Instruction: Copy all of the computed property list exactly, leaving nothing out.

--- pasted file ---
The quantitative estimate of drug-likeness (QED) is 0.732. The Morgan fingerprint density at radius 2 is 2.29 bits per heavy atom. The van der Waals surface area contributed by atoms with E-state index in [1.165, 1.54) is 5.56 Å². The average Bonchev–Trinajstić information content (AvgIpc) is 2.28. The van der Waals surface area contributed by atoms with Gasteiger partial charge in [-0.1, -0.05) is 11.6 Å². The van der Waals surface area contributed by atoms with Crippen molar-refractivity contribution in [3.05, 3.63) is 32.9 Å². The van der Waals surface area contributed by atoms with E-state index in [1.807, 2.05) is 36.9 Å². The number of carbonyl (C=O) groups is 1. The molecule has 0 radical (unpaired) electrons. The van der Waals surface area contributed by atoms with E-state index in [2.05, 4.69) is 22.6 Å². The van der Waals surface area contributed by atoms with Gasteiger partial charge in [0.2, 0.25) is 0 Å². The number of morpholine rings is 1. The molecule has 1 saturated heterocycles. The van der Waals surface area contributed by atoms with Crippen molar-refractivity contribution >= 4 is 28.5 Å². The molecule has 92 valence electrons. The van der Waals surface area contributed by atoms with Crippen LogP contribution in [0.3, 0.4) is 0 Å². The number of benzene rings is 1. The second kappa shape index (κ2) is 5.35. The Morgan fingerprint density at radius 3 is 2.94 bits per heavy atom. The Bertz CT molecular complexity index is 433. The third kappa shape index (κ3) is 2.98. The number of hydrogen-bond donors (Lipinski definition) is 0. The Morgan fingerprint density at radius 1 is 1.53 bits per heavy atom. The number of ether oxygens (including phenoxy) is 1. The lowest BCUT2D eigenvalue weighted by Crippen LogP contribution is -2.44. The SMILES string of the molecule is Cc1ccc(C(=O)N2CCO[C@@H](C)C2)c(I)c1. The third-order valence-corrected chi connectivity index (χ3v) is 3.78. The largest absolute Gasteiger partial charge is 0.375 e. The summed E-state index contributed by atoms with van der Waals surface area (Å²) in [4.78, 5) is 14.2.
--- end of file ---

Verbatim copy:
The quantitative estimate of drug-likeness (QED) is 0.732. The Morgan fingerprint density at radius 2 is 2.29 bits per heavy atom. The van der Waals surface area contributed by atoms with E-state index in [1.165, 1.54) is 5.56 Å². The average Bonchev–Trinajstić information content (AvgIpc) is 2.28. The van der Waals surface area contributed by atoms with Gasteiger partial charge in [-0.1, -0.05) is 11.6 Å². The van der Waals surface area contributed by atoms with Crippen molar-refractivity contribution in [3.05, 3.63) is 32.9 Å². The van der Waals surface area contributed by atoms with E-state index in [1.807, 2.05) is 36.9 Å². The number of carbonyl (C=O) groups is 1. The molecule has 0 radical (unpaired) electrons. The van der Waals surface area contributed by atoms with E-state index in [2.05, 4.69) is 22.6 Å². The van der Waals surface area contributed by atoms with Gasteiger partial charge in [0.2, 0.25) is 0 Å². The number of morpholine rings is 1. The molecule has 1 saturated heterocycles. The van der Waals surface area contributed by atoms with Crippen molar-refractivity contribution >= 4 is 28.5 Å². The molecule has 92 valence electrons. The van der Waals surface area contributed by atoms with Crippen LogP contribution in [0.3, 0.4) is 0 Å². The number of benzene rings is 1. The second kappa shape index (κ2) is 5.35. The Morgan fingerprint density at radius 3 is 2.94 bits per heavy atom. The Bertz CT molecular complexity index is 433. The third kappa shape index (κ3) is 2.98. The number of hydrogen-bond donors (Lipinski definition) is 0. The Morgan fingerprint density at radius 1 is 1.53 bits per heavy atom. The number of ether oxygens (including phenoxy) is 1. The lowest BCUT2D eigenvalue weighted by Crippen LogP contribution is -2.44. The SMILES string of the molecule is Cc1ccc(C(=O)N2CCO[C@@H](C)C2)c(I)c1. The third-order valence-corrected chi connectivity index (χ3v) is 3.78. The largest absolute Gasteiger partial charge is 0.375 e. The summed E-state index contributed by atoms with van der Waals surface area (Å²) in [4.78, 5) is 14.2.